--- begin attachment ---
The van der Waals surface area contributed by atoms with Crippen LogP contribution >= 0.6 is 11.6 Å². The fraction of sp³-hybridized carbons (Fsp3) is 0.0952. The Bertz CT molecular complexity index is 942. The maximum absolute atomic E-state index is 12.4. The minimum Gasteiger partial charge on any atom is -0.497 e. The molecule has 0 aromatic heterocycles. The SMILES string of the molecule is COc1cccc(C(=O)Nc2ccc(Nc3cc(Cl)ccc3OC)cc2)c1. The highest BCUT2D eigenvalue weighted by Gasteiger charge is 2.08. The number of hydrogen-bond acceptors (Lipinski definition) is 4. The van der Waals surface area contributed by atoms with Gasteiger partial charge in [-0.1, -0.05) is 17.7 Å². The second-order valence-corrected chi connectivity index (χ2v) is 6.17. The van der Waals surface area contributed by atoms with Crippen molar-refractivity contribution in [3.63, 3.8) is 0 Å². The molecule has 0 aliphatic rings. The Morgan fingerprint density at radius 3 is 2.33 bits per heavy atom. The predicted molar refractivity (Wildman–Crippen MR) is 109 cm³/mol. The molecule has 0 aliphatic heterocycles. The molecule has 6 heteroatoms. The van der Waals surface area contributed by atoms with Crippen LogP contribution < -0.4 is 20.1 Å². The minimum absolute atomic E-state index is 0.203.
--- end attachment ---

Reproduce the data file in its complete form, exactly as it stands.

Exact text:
The van der Waals surface area contributed by atoms with Crippen LogP contribution >= 0.6 is 11.6 Å². The fraction of sp³-hybridized carbons (Fsp3) is 0.0952. The Bertz CT molecular complexity index is 942. The maximum absolute atomic E-state index is 12.4. The minimum Gasteiger partial charge on any atom is -0.497 e. The molecule has 0 aromatic heterocycles. The SMILES string of the molecule is COc1cccc(C(=O)Nc2ccc(Nc3cc(Cl)ccc3OC)cc2)c1. The highest BCUT2D eigenvalue weighted by Gasteiger charge is 2.08. The number of hydrogen-bond acceptors (Lipinski definition) is 4. The van der Waals surface area contributed by atoms with Gasteiger partial charge in [-0.1, -0.05) is 17.7 Å². The second-order valence-corrected chi connectivity index (χ2v) is 6.17. The van der Waals surface area contributed by atoms with Crippen molar-refractivity contribution in [3.63, 3.8) is 0 Å². The molecule has 0 aliphatic rings. The Morgan fingerprint density at radius 3 is 2.33 bits per heavy atom. The predicted molar refractivity (Wildman–Crippen MR) is 109 cm³/mol. The molecule has 0 aliphatic heterocycles. The molecule has 6 heteroatoms. The van der Waals surface area contributed by atoms with Crippen LogP contribution < -0.4 is 20.1 Å². The minimum absolute atomic E-state index is 0.203.